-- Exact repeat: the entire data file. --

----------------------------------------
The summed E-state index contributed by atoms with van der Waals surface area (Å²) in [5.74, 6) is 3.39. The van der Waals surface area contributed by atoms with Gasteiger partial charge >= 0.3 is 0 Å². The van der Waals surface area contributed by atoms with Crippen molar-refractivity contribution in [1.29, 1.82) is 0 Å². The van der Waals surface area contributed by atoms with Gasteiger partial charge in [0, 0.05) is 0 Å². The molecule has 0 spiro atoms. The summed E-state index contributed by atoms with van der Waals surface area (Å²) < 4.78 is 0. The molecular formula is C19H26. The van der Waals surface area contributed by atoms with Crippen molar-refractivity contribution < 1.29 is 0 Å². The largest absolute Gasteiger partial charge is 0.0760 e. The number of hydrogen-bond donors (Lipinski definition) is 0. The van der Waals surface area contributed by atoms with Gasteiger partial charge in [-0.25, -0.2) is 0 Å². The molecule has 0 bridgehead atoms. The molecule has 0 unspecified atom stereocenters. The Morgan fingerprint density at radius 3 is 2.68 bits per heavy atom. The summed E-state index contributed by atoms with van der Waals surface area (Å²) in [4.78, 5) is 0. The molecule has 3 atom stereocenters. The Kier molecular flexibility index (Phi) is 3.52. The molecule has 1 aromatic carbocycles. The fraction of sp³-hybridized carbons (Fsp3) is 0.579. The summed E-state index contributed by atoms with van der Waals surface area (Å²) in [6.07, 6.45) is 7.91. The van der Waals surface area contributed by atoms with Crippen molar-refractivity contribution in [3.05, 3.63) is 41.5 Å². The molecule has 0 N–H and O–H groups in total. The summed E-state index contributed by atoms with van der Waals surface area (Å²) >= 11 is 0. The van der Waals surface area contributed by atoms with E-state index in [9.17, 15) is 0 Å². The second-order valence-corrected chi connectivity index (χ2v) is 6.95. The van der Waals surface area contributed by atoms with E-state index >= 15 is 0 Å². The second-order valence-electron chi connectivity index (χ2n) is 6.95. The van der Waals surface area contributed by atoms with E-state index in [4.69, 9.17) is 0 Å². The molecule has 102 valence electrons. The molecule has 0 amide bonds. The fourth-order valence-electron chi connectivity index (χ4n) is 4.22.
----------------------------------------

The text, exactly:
The summed E-state index contributed by atoms with van der Waals surface area (Å²) in [5.74, 6) is 3.39. The van der Waals surface area contributed by atoms with Gasteiger partial charge >= 0.3 is 0 Å². The van der Waals surface area contributed by atoms with Crippen molar-refractivity contribution in [1.29, 1.82) is 0 Å². The van der Waals surface area contributed by atoms with Gasteiger partial charge in [0, 0.05) is 0 Å². The molecule has 0 spiro atoms. The summed E-state index contributed by atoms with van der Waals surface area (Å²) < 4.78 is 0. The molecular formula is C19H26. The van der Waals surface area contributed by atoms with Crippen molar-refractivity contribution < 1.29 is 0 Å². The largest absolute Gasteiger partial charge is 0.0760 e. The number of hydrogen-bond donors (Lipinski definition) is 0. The van der Waals surface area contributed by atoms with Gasteiger partial charge in [-0.25, -0.2) is 0 Å². The molecule has 0 bridgehead atoms. The molecule has 0 unspecified atom stereocenters. The Morgan fingerprint density at radius 3 is 2.68 bits per heavy atom. The summed E-state index contributed by atoms with van der Waals surface area (Å²) in [4.78, 5) is 0. The molecule has 3 atom stereocenters. The Kier molecular flexibility index (Phi) is 3.52. The molecule has 1 aromatic carbocycles. The fraction of sp³-hybridized carbons (Fsp3) is 0.579. The summed E-state index contributed by atoms with van der Waals surface area (Å²) in [6.07, 6.45) is 7.91. The van der Waals surface area contributed by atoms with Crippen molar-refractivity contribution in [3.05, 3.63) is 41.5 Å². The molecule has 0 N–H and O–H groups in total. The summed E-state index contributed by atoms with van der Waals surface area (Å²) >= 11 is 0. The van der Waals surface area contributed by atoms with E-state index in [9.17, 15) is 0 Å². The second-order valence-corrected chi connectivity index (χ2v) is 6.95. The van der Waals surface area contributed by atoms with E-state index >= 15 is 0 Å². The second-order valence-electron chi connectivity index (χ2n) is 6.95. The van der Waals surface area contributed by atoms with E-state index in [4.69, 9.17) is 0 Å². The molecule has 102 valence electrons. The molecule has 0 amide bonds. The fourth-order valence-electron chi connectivity index (χ4n) is 4.22.